Pakenham (near Ottawa) - Thanksgiving

After a long and often boring (stop and go traffic through Toronto, is there ever a good time?) drive to Mark (my brother) and Emma's place, we had a wonderful Thanksgiving weekend in Pakenham. We took the A-liner as 15 people were too many for their home, large as it is. Not to mention 3 large dogs and 3 cats. The cats stayed out of the way most of the time. The dogs were under foot, or under table anyway, most of the time.
The weather was wonderfully co-operative, only rained overnight on Sunday. This made for some lovely walks as they live in a wooded area with good spacing between their neighbours. We went for long walks both Saturday and Sunday.
Walk up the road to the 2nd pond.  On the walk back a man in an old pickup truck stopped to
tell us he had seen a bear (about 300lbs) in the woods nearby. On the next days walk we saw two
large piles of bear poop.
I asked one of the neighbours, Bill, if I could photograph his sugar shack and he took me through his
property on his ATV to get to it. This is a shot from the top of his hill, looking down the hydro line
to the Ottawa valley. He saw tracks of 3 moose made recently.
Bill's sugar shack. Part of his bush has the hose bringing the syrup down to the shack by gravity but he
also has hundreds of trees with buckets that have to be emptied. Mark has gone and helped in syrup
season and he brings Bill's syrup when he comes to the cottage.
View from the hot tub. The morning ritual was coffee (two cups if someone could be talked into the second pour)
and conversation in the hot tub. No better way to start the day.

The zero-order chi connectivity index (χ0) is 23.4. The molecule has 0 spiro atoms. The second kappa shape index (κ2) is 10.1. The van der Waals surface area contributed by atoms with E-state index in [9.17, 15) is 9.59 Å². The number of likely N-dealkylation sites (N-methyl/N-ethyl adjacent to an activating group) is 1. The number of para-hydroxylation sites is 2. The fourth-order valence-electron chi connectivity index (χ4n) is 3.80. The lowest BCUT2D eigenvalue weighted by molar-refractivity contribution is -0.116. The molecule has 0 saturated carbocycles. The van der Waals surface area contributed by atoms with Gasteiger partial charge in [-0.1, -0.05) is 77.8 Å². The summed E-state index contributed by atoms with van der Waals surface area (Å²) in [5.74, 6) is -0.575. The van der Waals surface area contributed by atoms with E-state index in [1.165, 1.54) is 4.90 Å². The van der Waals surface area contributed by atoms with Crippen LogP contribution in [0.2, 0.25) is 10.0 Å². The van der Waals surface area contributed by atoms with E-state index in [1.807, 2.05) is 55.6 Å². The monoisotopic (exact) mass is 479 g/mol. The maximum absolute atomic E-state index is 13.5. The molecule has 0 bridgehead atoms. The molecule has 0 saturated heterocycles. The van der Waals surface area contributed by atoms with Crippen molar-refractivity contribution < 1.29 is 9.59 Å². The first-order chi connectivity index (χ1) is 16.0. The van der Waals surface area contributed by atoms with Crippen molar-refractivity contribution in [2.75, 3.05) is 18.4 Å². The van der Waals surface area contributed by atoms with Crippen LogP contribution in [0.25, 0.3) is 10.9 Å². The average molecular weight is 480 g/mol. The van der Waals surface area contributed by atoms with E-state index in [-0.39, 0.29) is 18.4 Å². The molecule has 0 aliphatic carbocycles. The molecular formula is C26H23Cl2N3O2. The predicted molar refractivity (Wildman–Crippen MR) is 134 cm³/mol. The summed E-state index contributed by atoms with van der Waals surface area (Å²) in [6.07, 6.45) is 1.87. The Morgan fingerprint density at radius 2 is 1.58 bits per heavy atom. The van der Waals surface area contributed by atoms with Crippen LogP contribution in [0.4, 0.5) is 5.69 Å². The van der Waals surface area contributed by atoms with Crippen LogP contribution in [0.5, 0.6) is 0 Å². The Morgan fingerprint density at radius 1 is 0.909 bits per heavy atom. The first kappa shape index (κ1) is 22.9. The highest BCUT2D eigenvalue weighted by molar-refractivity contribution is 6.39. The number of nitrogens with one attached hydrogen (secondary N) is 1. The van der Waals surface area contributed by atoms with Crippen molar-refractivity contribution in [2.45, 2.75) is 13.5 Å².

No trip to Pakenham is complete without a visit to Scoops where even the dogs get ice cream. This
is Monty (a Codoodle) who licked his like a person, very gently. Caesar (a Burmadoodle), on the other hand,
just gobbled his up like a dog.
After the ice cream we had to walk it off with a short hike to the other end of the village and the famous
5 span stone bridge. Sorry, the fifth span is to the right, out of the picture - too much ice cream,
couldn't aim straight.

And on Sunday, the star of the show, rubbed with butter and herbs, draped in bacon and steamed
in a whole bottle of chardonnay. She was delicious!
Then, on Monday, the ridiculous drive back through Toronto (as we were giving Jason and Chris a ride). Worth it though.

Thursday, 10 October 2013

Norfolk County - from our fields....

The signs for Norfolk County add "Ontario's Garden; from our fields to your table". I have been taking pictures for the last couple of months of the produce that we grow in Norfolk County. There is truly a vast array of fresh produce to be found near to where we live. The advantage to us is we can buy "at the farm gate" and then freeze for later consumption. One day I did a "dedicated photo shoot", taking my camera and driving along St John's Road which has a lovely variety of food grown and taking pictures of the produce in the fields.
Asparagus and corn.
We buy asparagus just north of Port Rowan, stepping into the barn which smells/feels of cold water and earth, and watch the cleaning and sorting process. The offerings are Grade 1, Grade 2 and Tips and we buy 5lbs of Grade 2. We bring it home to sort ourselves. We blanche and freeze the best, boil and blend the worst (for winter soup when we will love the taste even more for that spring nostalgia) and eat the in between (baked, tossed with olive oil, garlic and sea salt)

After the season, the asparagus is left to grow and go to seed. It is a pretty green with
delicate fern like fronds.

Hops. Who knew!